Elixir Festival is on at Sadler’s Wells

elixir festival 3037549b

This April, Sadler’s Wells becomes the beating heart of a unique celebration with the return of its much-anticipated Elixir Festival. Over two transformative weeks, the festival will dismantle the preconceptions surrounding dance and age, featuring a blend of performances, workshops, artist talks, and films. With its bold programme, Elixir poses a potent question to the public and the dance community alike: how do we articulate the evolution of our bodies and minds through the art of movement?

The festival commences with a triple bill in the esteemed Sadler’s Wells Theatre, including the London premiere of the co-produced common ground[s], a profound duet by Germaine Acogny—often hailed as the ‘mother of contemporary African dance’—and Pina Bausch’s acclaimed associate, Malou Airaudo. This opening act sets the festival’s tone, promising a series of captivating narratives that speak to the essence of our shared human experience.

Moreover, the roster features the world premiere of Ben Duke’s whimsically titled a trio for two dancers and a tortoise and concludes with Louise Lecavalier’s Blue, distilling the essence of her acclaimed piece, So Blue, into a striking solo performance.

Adjacent to the main stage, the intimate Lilian Baylis Studio will host an exchange of talent and tales between Sadler’s Wells Company of Elders and ZooNation Youth Company. The studio will reverberate with the timeless rhythms of Merce Cunningham’s Story, reflecting the festival’s overarching theme of generational dialogue, while intergenerational duets and intimate explorations into the perspectives on ageing bodies will inject personal narratives into the festival’s artistic discourse.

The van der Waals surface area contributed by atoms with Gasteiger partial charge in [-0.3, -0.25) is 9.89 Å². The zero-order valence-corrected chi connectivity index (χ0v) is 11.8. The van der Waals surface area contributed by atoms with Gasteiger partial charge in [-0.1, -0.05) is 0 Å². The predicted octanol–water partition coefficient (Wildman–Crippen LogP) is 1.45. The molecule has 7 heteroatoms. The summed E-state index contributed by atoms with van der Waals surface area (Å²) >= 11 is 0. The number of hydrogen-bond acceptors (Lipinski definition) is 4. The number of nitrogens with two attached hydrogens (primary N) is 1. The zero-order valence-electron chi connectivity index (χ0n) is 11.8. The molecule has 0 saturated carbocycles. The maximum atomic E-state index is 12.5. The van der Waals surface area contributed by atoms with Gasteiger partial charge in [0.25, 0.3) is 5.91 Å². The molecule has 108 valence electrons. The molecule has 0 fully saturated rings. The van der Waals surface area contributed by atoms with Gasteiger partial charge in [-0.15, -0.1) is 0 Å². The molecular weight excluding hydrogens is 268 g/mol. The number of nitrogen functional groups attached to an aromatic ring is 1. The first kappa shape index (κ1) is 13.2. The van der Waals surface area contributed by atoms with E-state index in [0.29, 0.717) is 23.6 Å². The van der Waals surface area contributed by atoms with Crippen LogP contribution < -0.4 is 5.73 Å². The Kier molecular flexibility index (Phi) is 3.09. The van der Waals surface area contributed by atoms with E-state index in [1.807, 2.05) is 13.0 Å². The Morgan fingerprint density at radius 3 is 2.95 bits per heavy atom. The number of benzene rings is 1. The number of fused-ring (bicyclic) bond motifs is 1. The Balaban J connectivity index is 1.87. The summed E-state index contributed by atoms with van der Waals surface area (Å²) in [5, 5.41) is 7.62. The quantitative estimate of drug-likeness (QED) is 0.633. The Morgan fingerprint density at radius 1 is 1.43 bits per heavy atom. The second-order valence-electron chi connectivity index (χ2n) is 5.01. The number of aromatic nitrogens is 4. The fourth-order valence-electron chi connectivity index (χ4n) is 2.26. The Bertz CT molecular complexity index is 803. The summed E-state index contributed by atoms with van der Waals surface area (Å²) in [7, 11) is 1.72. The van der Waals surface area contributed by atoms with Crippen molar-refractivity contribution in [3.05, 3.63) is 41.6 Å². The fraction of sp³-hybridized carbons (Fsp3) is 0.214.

A vibrant contrast to the staged spectacles, Sadler’s Wells’ Front of House invites Christopher Matthews to unravel the nuances of queer desire in later life, providing a rare glimpse into a seldom-explored aspect of ageing within the LGBTQ+ community.

Echoing through the workshops and talks, Elixir extends the practice of dance beyond the performers to embrace the public, fostering an inclusive space for growth and exploration. The festival’s message is clear and resonant: dance is an expression that knows no age, and its tapestry is richer for the threads of experience woven by each performer.

As Elixir Festival draws to a close, the joy of dance spills over to the Get into Dance Festival, rallying the community into the joyous realm of performance, while the Posh Club anoints the festivities with a flair for showmanship. The festival’s legacy is an enduring one, laying the groundwork for a deeper appreciation of dance as a vessel for the stories we live and the lives we dance—stories that continue to echo long after the final curtain falls.